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OpenAI's defense: We're not liars; we're just incompetent. Yikes!

Peter Kafka   

OpenAI's defense: We're not liars; we're just incompetent. Yikes!

Earlier this week, the consensus around OpenAI was that the company was a lying, rapacious soul stealer. A company that wanted to use Scarlett Johansson to promote its product — and when she declined, went ahead and did it anyway, using a fake Scarlett Johansson.

Now, here comes a counternarrative: Nah, it's just incompetent.

Here's the problem: The second version of reality is the one OpenAI itself is pushing. That's the same OpenAI that's supposed to be ushering in a new era of possibility and wonder — the same company that's either partnering with the biggest companies in tech, is about to do so, or is forcing them to pivot their entire business to fight OpenAI.


The OpenAI defense — first put forth by the company in a blog post on Sunday and expanded upon in a Washington Post report Wednesday — boils down to this: The people who generated the "Sky" voice for OpenAI's newest product — the one people think sounds just like Scarlett Johansson — did so last year and never intended it to sound like Scarlett Johansson. The fact that OpenAI CEO Sam Altman reportedly asked Johansson — twice — to lend her voice to the product is just an unfortunate coincidence, made possible by the fact that Altman was out of the loop.

Here's the Post's Nitasha Tiku quoting and paraphrasing the OpenAI product manager Joanne Jang:

"Jang said she 'kept a tight tent' around the AI voices project, making Chief Technology Officer Mira Murati the sole decision-maker to preserve the artistic choices of the director and the casting office. Altman was on his world tour during much of the casting process and not intimately involved, she said."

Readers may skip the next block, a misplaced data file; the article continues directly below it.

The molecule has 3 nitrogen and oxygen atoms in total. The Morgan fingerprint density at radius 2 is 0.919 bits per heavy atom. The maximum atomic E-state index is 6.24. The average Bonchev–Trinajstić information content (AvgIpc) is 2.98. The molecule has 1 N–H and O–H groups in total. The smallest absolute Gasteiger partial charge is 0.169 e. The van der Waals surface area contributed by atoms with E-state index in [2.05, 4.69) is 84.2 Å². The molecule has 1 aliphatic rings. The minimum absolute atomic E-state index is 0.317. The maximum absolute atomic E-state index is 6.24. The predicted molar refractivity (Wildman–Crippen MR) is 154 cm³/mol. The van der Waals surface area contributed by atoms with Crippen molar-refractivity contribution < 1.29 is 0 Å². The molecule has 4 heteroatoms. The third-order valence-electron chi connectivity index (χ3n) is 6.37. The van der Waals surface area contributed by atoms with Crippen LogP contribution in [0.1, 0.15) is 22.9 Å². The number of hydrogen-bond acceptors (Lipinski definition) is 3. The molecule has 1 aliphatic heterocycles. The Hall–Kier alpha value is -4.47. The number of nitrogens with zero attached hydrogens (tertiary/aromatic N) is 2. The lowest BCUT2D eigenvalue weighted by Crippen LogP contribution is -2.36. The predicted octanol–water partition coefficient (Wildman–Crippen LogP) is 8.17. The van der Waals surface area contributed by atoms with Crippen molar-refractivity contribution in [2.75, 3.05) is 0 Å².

And maybe all that is true! But, again: The choices we are now faced with are pretty gnarly: Either OpenAI is run by liars who take what they want, or OpenAI is run by bumblers.

The bumblers theory is a well-worn idea in tech because it's quite common for young, fast-growing companies to stub their toes — or fall over completely — in their early days. And OpenAI is a relatively young company, with a particularly chaotic history, which includes a foundational fight with Elon Musk and last year's well-publicized Thanksgiving coup-that-wasn't.

But the reason all this matters — why it's much more important than scandals of the day like a tone-deaf Apple ad (Remember that? From a couple of weeks ago?) — is that it seems like we are headed for a future where OpenAI is going to be a very big part of our lives, whether we like it or not. (I asked the company for comment, but it didn't respond.)

OpenAI's tech is already embedded in all kinds of other tech — most notably in just about everything Microsoft makes these days — and will be even more so in the future. It's reportedly about to show up in Apple's new phones. And when we use it to accomplish a task — knowingly or not — we are going to have to simply trust that it's doing a good job.

That's because the generative AI that OpenAI is pioneering and productizing is a black box — not just to us normals but to the people who actually build this stuff. So hoping that they get this stuff right is just that — a hope. Now they're telling us they can't handle the most basic stuff, like telling the left hand what the right hand is doing. Yikes.

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